Use whatever internal channels suit your business. Just sharing information internally in this way is very helpful. On top of that, take part in external initiatives, such as Mental Health Awareness Week or World Mental Health Day, to raise awareness outside your organisation.
5. Leverage technology
There are loads of applications that you can offer as a company to employees for their mental health. We have a subscription to Calm, but we’ve also used Headspace in the past. Calm provides guided meditations, daily walking practices and bedtime stories. There are many other apps that do something similar, some of which we’ve already explored in this blog about mental health apps.
As mentioned, we also use an LMS to create structured courses of videos and articles, some of which are geared towards mental health. And our employees have a company kindle with access to nearly 1000 books, so we use this platform to share books on self-care (as well as books that simply make us happy). When it comes to remote working, technology is your friend.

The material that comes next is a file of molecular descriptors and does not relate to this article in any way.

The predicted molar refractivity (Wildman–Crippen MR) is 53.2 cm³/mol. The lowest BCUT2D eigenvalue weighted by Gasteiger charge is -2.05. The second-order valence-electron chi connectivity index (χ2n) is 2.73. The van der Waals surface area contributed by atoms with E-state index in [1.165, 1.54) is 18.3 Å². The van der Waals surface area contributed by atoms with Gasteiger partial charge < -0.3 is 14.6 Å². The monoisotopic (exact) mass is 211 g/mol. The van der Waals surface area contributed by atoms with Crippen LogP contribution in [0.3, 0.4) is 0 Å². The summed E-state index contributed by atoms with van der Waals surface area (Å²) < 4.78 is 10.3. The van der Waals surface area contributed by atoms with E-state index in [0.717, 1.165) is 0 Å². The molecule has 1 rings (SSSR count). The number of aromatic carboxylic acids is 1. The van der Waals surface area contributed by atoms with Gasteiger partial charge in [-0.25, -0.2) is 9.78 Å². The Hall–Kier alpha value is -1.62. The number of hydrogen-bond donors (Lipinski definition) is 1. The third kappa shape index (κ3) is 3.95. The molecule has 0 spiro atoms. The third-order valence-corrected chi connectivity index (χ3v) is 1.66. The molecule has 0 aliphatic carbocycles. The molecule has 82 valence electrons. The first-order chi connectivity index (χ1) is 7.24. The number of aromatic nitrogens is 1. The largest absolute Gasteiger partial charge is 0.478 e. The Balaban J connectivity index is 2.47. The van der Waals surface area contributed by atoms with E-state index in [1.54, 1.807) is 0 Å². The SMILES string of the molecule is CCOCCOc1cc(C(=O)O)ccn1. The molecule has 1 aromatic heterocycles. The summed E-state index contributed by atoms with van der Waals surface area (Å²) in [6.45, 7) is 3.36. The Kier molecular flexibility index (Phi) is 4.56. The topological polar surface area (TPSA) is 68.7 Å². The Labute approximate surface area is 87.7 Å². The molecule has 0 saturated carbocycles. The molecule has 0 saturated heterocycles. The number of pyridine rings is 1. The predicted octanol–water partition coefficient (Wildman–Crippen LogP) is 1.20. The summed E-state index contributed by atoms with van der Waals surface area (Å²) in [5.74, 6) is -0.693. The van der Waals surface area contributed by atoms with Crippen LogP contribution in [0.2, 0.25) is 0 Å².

6. Share personal stories
Encourage employees to share stories and selfies with #PinItForMentalHealth, if they feel comfortable doing so. You could also share photographs of the things you’re doing to improve your mental health or that make you happy. Goofy pet pictures. A gorgeous sunrise. That sort of thing. We did this and it was very moving to see people spontaneously opening up about their struggles and triumphs.
As part of our allyship programme, team members are encouraged to raise awareness and funds for a cause or charity close to their heart. During MS Awareness Week, one of our colleagues single-handedly organised an online dress-up for MS meeting. She prepared a fascinating presentation to the team about this illness, the symptoms and the myths. At the end of the presentation, she spoke to us about her own personal story of diagnosis and the impact on her mental health.
It was a wonderful validation for the safe space we had created as a company for her to share this personal story with confidence.
With that, we wish you good luck as you work towards supporting mental health in your own remote business. And keep an eye on this blog for further insights from our own journey towards a happy, healthy culture for all our employees.